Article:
The literary magazine The Sun is just beyond 30 years old, but it hasn’t swerved a bit from its singular course through the dark side of human nature. Sy Safransky has been the editor throughout the mag’s lifespan, nurturing an editorial outlook that shines its spotlight on our deepest, darkest moments.
I spent an hour in bed after I woke up this morning reading the July issue. This is the work of the writer, too, I rationalized. We need to read where we hope to be published. Yes, even this celebration of life’s train wrecks stands on my list of hopes, because The Sun is uniformly well-written.
The centerpiece of the magazine, which constantly clocks in at 48 pages, is Readers Write. This deep well of human experience, related in first-person prose, recounts things that really have happened. Non-fiction only, explain the submission guidelines. The magazine’s staff reports these peeled off skins of truth are “edited, often quite heavily, but contributors often have the opportunity to approve or disapprove of editorial changes prior to publication.” Readers Write follows themes, simple as “Nothing to Lose.”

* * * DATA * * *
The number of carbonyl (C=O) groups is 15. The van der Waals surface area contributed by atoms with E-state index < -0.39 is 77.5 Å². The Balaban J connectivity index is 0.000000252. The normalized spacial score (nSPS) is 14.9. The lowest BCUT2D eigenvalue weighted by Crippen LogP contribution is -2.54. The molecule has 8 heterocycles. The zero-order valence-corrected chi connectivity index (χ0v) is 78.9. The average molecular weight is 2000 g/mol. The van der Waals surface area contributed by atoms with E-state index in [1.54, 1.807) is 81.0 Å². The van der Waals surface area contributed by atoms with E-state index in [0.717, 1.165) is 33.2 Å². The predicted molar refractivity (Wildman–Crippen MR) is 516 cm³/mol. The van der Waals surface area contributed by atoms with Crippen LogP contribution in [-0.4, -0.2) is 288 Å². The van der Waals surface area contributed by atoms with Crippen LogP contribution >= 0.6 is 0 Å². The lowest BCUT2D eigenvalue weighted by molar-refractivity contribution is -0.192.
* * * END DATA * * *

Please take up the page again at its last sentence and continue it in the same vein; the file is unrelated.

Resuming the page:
As I lay in bed reading this month’s 8-page collection of stories on “Waking Up,” I began to wonder if the staff was editing the pieces to darken them. After all, this 15 percent of the magazine included reports from a 10-by-10 prison cell; nightmares in the days leading to breast cancer surgery; a family pet tortured by young boys; an abusive alcoholic husband blaming his wife for their divorce; a suicide attempt survived without explanation; a shotgun-wielding parent who frightens his teenager into a fatal crash; Bosnian children returning to an occupied home where soldiers had left a live bomb; a sex offender failing to hold a job…
There are moments of joy and hope in The Sun — one reader wrote of wishing good things for his kids if he woke at 2:22 or 3:33 in the morning, and another recounted the joyous morning she woke up to JFK’s election. But for a magazine so named, The Sun howls in a dark tone much of the time. Its subjects, however, are the thing we are drawn to in stories: trouble, tragedy, conflict and complications. But like the short fiction of Annie Proulx, (stagger through her Heart Songs collection, if you dare) The Sun doesn’t feel compelled to lift its troubled people out of their woes. Maybe its prose, poetry and black and white photos aim to make the rest of us feel lucky.